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‘Being a data scientist doesn’t mean sitting alone with your computer all day’

18 Oct 2019

We spoke to chief data scientist at Anaplan, Tal Segalov, about what he considers to be the ‘vital new computer skill’.

As we come to the end of Data Science Week here at, Anaplan’s Tal Segalov spoke to us about the skills needed for success in this field, and the great opportunities that can come from a career as a data scientist.

‘I think successful data scientists think bigger than their individual project or algorithm’


First and foremost, why should people consider a career in data science?

Data science is the new vital computer skill and we are already seeing its impact across many different fields from sales and supply chain, marketing and social media, to life-critical applications in medical fields.

We are starting to build machines that can learn on their own how to handle a task by using the examples we show them, and we are trusting those machines to diagnose and recommend treatments – that’s data science!

I’ve worked across many disciplines and I still believe data science is one of the most interesting and most challenging fields – I continue to learn new things every day. The opportunities are diverse, and I am confident data science will continue to experience incredible growth in the future.

What are the most important skills needed to be a successful data scientist?

I feel lucky that my father taught me BASIC at a young age, not everyone has that. Now I speak computers natively and am still using those skills from my childhood to make strides in data science today.

While you do need to have a solid understanding of algorithms, statistics and related math fields, I think a big part of success in data science is constant curiosity. Asking questions like, ‘How do we articulate our results?’, ‘How do we improve performance?’, and ‘How do we reduce the amount of data needed?’ will help you dig into your product and its unique problems that need to be addressed in order to make it stronger.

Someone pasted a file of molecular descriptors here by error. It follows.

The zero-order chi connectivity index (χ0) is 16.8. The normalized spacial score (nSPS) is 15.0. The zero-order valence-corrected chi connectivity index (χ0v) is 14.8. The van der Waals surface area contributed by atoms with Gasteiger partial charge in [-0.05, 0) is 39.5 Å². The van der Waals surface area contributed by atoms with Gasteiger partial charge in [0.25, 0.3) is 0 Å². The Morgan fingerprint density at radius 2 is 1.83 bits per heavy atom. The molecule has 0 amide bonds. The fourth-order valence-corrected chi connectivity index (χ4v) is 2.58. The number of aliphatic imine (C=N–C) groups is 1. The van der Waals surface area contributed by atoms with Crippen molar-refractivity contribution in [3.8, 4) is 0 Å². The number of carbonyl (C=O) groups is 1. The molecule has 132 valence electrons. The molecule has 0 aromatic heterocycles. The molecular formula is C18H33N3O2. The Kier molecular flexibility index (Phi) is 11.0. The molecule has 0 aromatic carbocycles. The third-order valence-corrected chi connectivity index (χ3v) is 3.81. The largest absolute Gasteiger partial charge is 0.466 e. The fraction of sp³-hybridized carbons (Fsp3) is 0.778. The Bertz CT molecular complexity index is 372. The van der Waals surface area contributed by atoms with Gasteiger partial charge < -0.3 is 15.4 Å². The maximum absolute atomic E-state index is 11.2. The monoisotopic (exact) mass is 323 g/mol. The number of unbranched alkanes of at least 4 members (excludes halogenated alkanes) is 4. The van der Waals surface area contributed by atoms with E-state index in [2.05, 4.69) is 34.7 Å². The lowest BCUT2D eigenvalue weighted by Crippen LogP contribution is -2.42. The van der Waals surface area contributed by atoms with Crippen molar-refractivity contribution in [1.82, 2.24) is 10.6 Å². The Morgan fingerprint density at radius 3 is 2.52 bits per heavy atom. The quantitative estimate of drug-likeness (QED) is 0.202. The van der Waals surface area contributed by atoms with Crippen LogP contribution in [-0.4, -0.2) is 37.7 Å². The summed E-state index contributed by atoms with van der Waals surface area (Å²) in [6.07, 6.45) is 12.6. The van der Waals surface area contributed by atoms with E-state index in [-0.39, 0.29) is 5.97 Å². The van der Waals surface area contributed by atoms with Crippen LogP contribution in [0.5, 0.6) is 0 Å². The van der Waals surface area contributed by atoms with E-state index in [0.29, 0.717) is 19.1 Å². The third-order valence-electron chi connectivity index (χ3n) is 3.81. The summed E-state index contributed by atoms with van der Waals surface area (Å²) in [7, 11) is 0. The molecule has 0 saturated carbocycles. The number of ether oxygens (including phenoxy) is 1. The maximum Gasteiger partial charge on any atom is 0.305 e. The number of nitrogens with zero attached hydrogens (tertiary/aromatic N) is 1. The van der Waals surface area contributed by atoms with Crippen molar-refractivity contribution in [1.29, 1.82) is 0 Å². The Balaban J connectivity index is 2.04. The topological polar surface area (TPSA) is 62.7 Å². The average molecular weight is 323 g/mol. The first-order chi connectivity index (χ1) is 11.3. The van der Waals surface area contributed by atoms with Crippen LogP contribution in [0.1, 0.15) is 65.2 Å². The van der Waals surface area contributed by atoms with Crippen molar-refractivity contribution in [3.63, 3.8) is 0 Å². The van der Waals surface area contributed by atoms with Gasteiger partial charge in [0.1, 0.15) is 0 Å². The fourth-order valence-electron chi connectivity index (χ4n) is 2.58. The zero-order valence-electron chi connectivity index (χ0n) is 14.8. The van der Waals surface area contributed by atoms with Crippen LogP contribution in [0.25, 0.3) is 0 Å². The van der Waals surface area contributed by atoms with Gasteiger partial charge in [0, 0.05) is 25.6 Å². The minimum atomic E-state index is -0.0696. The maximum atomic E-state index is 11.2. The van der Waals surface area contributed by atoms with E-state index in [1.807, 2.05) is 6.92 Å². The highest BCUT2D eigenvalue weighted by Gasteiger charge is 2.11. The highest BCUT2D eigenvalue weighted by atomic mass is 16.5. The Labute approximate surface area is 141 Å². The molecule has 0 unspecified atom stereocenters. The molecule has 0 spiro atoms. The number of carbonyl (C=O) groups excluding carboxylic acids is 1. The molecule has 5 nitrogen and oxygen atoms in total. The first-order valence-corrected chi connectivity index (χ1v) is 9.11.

I also think successful data scientists think bigger than their individual project or algorithm. They think about the best ways to enable non-data scientists to use the product and try to make their algorithm accessible to every system user. This makes data science impactful across the entire economy.

Close-up black-and-white image of man with dark hair and striped shirt.

Tal Segalov, chief data scientist at Anaplan. Image: Anaplan

Are there any skills that people may not realise you need for data science, or ones that would be useful?

Successful data scientists need to be good communicators and have a willingness to learn from others. At Anaplan, we work on data science applications for specific lines of business, like marketing and sales. We are experts in data science, but not in those specific fields – so we must learn from the experts to get that domain knowledge.

We also have to listen and communicate with our amazing customers and partners to understand their specific needs and unlock the best way to address them. Being a data scientist doesn’t mean sitting alone with your computer all day. To create effective products, data scientists have to talk with field experts, customers and partners to make strong products that are impactful and can be used across the entire organisation, not just within the world of data science.

Where in the world is strongest for data skills and knowledge?

I think there is a lot of strong data science talent growing around the world. Early programmes that teach BASIC are becoming more readily available. In Israel, I participated in an organisation that is still helping students today. Programmes like this give young people a head start in learning and perfecting the necessary skills.

At Anaplan, we are excited about the growing pool of data science talent around the world. In June, we launched Anaplan University Connect. Through the programme, Anaplan works with universities around the globe to develop and deliver a model-building curriculum that incorporates the latest data science methods to modern business planning practices.

With valuable and real-world data analysis skills, students from the programme can have a competitive edge for seeking jobs within Anaplan’s fast-growing customer and partner ecosystem, which includes many global Fortune 500 companies.

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